What you should know about Hearing loss and Thyroid disease?

Hearing loss can be debilitating and challenging and leave you feeling devastated, especially if you’re not sure why it has happened. There could be many different reasons for hearing loss and sometimes the connections between this and a specific condition are not that obvious. Thyroid disease, for example, can be a trigger for hearing loss but this is not a link that is often made. 

What is thyroid disease?

The thyroid is a small gland in the neck that is responsible for energy and metabolism. There are a number of conditions that can target the thyroid and impair its function. Hashimoto’s disease and hypothyroidism are two key conditions to note. Hashimoto’s is an autoimmune condition that means that the body produces antibodies that target the thyroid and gradually erode its ability to produce thyroid hormone. A deficiency in thyroid hormone is known as hypothyroidism. The symptoms of Hashimoto’s and hypothyroidism include hair loss, weight gain, fatigue, brain fog, cold hands and feet and depression. The treatment for hypothyroidism is usually thyroid hormone replacement medication. 

How does thyroid disease impact hearing loss?

There are a number of different types of hearing loss that can affect anyone: 

  • Sensorineural - caused by problems in the inner ear or the auditory nerve.
  • Conductive - usually the result of a blockage or injury.
  • Mixed hearing loss - a combination of conductive and sensorineural.

Hearing loss symptoms can vary from person to person but could include ringing in the ears, a feeling of pressure or fullness in the ears, other people sounding slurred or like they are mumbling, difficulty hearing higher pitched sounds or vertigo and dizziness, and experiencing a feeling of being off-balance. For anyone who has thyroid disease, sensorineural hearing loss is likely to be the biggest issue.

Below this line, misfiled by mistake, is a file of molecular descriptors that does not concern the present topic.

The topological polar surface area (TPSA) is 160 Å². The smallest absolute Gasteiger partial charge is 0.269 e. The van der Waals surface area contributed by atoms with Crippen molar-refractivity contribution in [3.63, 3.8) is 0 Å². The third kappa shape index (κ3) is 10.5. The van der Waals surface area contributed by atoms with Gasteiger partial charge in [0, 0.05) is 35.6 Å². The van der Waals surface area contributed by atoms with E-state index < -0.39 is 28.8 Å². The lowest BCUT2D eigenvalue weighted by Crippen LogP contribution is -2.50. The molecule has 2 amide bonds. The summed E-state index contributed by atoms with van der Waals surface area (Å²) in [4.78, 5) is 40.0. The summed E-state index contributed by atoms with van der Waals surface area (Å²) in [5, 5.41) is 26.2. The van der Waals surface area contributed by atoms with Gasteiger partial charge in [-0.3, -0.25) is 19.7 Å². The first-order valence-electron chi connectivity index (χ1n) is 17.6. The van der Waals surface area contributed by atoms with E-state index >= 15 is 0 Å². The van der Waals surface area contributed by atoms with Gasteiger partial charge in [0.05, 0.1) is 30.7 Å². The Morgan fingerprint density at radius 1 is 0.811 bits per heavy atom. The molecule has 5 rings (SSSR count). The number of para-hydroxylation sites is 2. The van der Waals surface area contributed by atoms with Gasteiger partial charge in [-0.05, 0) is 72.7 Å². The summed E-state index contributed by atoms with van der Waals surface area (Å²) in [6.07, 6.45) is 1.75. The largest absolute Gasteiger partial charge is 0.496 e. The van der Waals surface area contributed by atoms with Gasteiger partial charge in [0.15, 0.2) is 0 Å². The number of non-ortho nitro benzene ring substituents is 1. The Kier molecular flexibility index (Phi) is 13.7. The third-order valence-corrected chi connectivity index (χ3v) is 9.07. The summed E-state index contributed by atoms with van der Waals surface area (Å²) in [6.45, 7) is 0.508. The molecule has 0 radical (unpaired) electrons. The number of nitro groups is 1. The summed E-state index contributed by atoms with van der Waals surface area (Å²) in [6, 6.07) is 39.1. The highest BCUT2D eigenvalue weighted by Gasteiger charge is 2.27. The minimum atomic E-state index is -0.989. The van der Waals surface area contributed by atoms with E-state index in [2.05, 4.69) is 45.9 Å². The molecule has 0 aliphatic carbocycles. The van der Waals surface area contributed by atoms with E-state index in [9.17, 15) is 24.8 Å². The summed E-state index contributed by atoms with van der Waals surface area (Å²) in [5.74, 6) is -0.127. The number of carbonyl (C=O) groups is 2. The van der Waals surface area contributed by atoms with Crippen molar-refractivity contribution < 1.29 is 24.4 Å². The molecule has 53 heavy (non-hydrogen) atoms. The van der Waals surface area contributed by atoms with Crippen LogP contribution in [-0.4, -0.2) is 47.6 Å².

Sensorineural hearing loss and thyroid disease

Thyroid disease can actually cause sensorineural - studies established that as early as 1907. However, there still remains a lack of understanding of the connection between the two and how to treat it. Patients with thyroid disease who are experiencing hearing problems can improve with medication, such as a course of levothyroxine therapy. And in some patients, this medication can mean hearing issues are completely reversed. However, even with this treatment some patients who have thyroid disease will still go on to develop some degree of hearing loss.

How does hearing loss happen?

For many patients with thyroid disease, tinnitus-like symptoms (a ringing in the ears) tend to be the first sign of hearing issues - and mild or stronger hearing loss can develop after that. However, one study found that people with hypothyroidism - especially those over the age of 50 - also face the risk of sudden hearing loss. This is where hearing loss occurs over a period of 72 hours. Where this happens, swift treatment can help to regain some hearing function - getting help quickly is key.

For those with thyroid disease there is an increased risk of hearing loss and it’s essential to stay on top of hearing changes and get help when necessary.

Harley Street is the UK's foremost private medical centre which is dedicated to providing high-quality care for your ear, nose, throat, head & neck, and balance-related disorders. Find out more information on how Harley Street ENT can help you here.

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